In an effort to address high energy production costs and increase the use of renewable sources, a delayed project to build Tunisia’s first large-scale solar energy farm is now under way. The farm, set to be developed by UK firm TuNur, was approved in 2012, not long after the country’s revolution. Ongoing political and economic instability led to interruptions in the project’s development, but with an improvement in the security environment, the government and private developer have been taking steps to proceed.
In August 2017 TuNur applied for the government’s authorisation to build the solar plant, which will sell most of its electricity output to European markets. The first phase of the project, estimated to cost €1.6bn, will have an installed capacity of 250 MW and be operational by 2020, according to TuNur. The full project is expected to cost upwards of €5bn and have a total generation capacity of 4.5 GW of electricity per year. Construction of the facility, which is to begin before 2019, will take place in the south-west governorate of Kébili, according to the firm’s plans. Half of the farm will be owned by TuNur, with the remaining 50% dispersed among Tunisian and Maltese investors.
The project will capitalise on Tunisia’s natural conditions for solar energy production. With the Sahara desert covering the majority of the country, Tunisia receives twice the amount of sunlight as countries in central Europe, according to Kevin Sara, the CEO of TuNur. The project is expected to employ concentrated solar power technology to generate electricity, and will rely on the construction of additional underwater cables to transport the electricity to customers in Italy, Malta and France.
The first cable to be completed will be the connection from Tunisia to the island of Malta, which is already linked to the European electricity grid through an existing underwater cable that connects it to the Italian island of Sicily. The 500-km cable between Tunisia and Malta is to be laid by 2021 under the Elmed project, at an estimated cost of €1.6bn. This first link to the European electricity market will be able to transport 250-500 MW of energy. Two additional transmission cables are under consideration as well. One likely option would link Tunisia directly to Italy, while another potential transmission line would allow solar energy to flow to the French electricity grid.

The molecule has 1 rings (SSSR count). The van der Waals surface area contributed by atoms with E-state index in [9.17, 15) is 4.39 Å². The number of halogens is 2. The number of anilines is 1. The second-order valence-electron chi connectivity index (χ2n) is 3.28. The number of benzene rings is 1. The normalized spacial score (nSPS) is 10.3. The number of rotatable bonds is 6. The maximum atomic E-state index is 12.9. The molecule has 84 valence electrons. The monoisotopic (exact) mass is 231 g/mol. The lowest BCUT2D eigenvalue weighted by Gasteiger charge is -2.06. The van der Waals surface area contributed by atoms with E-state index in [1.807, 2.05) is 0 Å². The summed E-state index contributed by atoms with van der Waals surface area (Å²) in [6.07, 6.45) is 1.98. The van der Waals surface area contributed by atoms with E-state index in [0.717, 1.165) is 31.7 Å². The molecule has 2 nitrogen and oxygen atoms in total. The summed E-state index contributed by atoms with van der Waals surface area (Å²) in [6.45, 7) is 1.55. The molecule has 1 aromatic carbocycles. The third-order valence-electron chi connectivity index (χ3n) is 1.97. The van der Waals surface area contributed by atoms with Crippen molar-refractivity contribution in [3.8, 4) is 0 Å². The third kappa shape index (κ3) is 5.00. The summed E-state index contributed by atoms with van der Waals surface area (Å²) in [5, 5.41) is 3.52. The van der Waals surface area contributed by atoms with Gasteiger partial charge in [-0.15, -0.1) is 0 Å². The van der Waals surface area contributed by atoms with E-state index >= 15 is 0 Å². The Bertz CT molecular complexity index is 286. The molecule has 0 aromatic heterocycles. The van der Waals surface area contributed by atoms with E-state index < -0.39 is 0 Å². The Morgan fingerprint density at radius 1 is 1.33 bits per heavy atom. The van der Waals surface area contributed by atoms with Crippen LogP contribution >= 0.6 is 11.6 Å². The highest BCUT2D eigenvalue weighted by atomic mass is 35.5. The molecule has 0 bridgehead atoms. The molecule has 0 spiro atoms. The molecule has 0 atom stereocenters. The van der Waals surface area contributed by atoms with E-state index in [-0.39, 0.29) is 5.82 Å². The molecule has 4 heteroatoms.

The TuNur project follows a recent failed attempt to utilise Tunisia’s portion of the Sahara desert to produce solar power. The Desertec project, which planned to channel €400bn into concentrated solar power generation, was cancelled in 2013 not due to technical or financial reasons, but because of regional instability that affected North Africa after the 2011 revolts. That project was to establish power-generation facilities across 17,000 sq km and eventually produce as much as 15% of Europe’s electricity needs through financing from the EU and private investors.
Although Tunisia’s overall political environment has become more stable in recent years, infrastructure projects across several sectors have faced local protests that caused considerable delays to completion. In 2016 and 2017 protests in the southern regions brought oil and gas production to a halt at the El Kamour oil field. The protests, which focused on the demand for more jobs and the effects of regional development projects, lasted for months. Road construction and water network expansion projects have faced similar delays. Future instability in the south may affect the execution of the TuNur solar generation project as well.
Another challenge may arise from the export orientation of the initiative; the TuNur project is geared towards the production of electricity for Europe. However, given the rise in electricity consumption in Tunisia, the pressure on authorities to accelerate clean energy projects to meet growing domestic demand will likely intensify. In this sense, though, once completed, TuNur may prove a successful template for the future development of large-scale solar generation in Tunisia.
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